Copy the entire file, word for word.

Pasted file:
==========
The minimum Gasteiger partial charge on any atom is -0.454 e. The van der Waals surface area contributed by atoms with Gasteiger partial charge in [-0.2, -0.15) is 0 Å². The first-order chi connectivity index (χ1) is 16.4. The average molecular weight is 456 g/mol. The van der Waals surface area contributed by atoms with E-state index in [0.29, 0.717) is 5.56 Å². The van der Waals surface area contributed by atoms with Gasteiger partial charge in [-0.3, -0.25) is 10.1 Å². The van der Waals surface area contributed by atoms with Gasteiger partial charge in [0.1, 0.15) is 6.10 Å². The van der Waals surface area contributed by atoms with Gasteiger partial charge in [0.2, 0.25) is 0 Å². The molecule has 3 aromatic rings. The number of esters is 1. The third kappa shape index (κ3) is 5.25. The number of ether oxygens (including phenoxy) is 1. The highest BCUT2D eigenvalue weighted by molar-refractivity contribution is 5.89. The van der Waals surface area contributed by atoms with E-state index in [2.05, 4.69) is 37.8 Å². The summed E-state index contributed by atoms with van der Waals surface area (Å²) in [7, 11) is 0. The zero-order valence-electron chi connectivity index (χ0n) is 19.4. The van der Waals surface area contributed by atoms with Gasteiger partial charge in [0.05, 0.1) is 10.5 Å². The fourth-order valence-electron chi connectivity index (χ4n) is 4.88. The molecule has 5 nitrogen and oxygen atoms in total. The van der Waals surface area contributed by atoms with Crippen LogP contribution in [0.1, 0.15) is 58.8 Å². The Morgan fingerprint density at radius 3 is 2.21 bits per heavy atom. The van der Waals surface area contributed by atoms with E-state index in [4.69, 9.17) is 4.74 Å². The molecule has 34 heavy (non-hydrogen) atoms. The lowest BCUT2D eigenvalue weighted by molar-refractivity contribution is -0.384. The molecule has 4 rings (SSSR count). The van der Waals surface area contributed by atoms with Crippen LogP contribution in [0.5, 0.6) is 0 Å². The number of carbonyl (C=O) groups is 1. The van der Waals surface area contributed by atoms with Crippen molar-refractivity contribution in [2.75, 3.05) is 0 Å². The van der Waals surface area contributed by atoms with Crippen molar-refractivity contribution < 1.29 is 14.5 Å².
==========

The minimum Gasteiger partial charge on any atom is -0.454 e. The van der Waals surface area contributed by atoms with Gasteiger partial charge in [-0.2, -0.15) is 0 Å². The first-order chi connectivity index (χ1) is 16.4. The average molecular weight is 456 g/mol. The van der Waals surface area contributed by atoms with E-state index in [0.29, 0.717) is 5.56 Å². The van der Waals surface area contributed by atoms with Gasteiger partial charge in [-0.3, -0.25) is 10.1 Å². The van der Waals surface area contributed by atoms with Gasteiger partial charge in [0.1, 0.15) is 6.10 Å². The van der Waals surface area contributed by atoms with Gasteiger partial charge in [0.2, 0.25) is 0 Å². The molecule has 3 aromatic rings. The number of esters is 1. The third kappa shape index (κ3) is 5.25. The number of ether oxygens (including phenoxy) is 1. The highest BCUT2D eigenvalue weighted by molar-refractivity contribution is 5.89. The van der Waals surface area contributed by atoms with E-state index in [2.05, 4.69) is 37.8 Å². The summed E-state index contributed by atoms with van der Waals surface area (Å²) in [7, 11) is 0. The zero-order valence-electron chi connectivity index (χ0n) is 19.4. The van der Waals surface area contributed by atoms with Gasteiger partial charge in [0.05, 0.1) is 10.5 Å². The fourth-order valence-electron chi connectivity index (χ4n) is 4.88. The molecule has 5 nitrogen and oxygen atoms in total. The van der Waals surface area contributed by atoms with Crippen LogP contribution in [0.1, 0.15) is 58.8 Å². The Morgan fingerprint density at radius 3 is 2.21 bits per heavy atom. The van der Waals surface area contributed by atoms with E-state index in [4.69, 9.17) is 4.74 Å². The molecule has 34 heavy (non-hydrogen) atoms. The lowest BCUT2D eigenvalue weighted by molar-refractivity contribution is -0.384. The molecule has 4 rings (SSSR count). The van der Waals surface area contributed by atoms with Crippen LogP contribution in [0.5, 0.6) is 0 Å². The number of carbonyl (C=O) groups is 1. The van der Waals surface area contributed by atoms with Crippen molar-refractivity contribution in [2.75, 3.05) is 0 Å². The van der Waals surface area contributed by atoms with Crippen molar-refractivity contribution < 1.29 is 14.5 Å².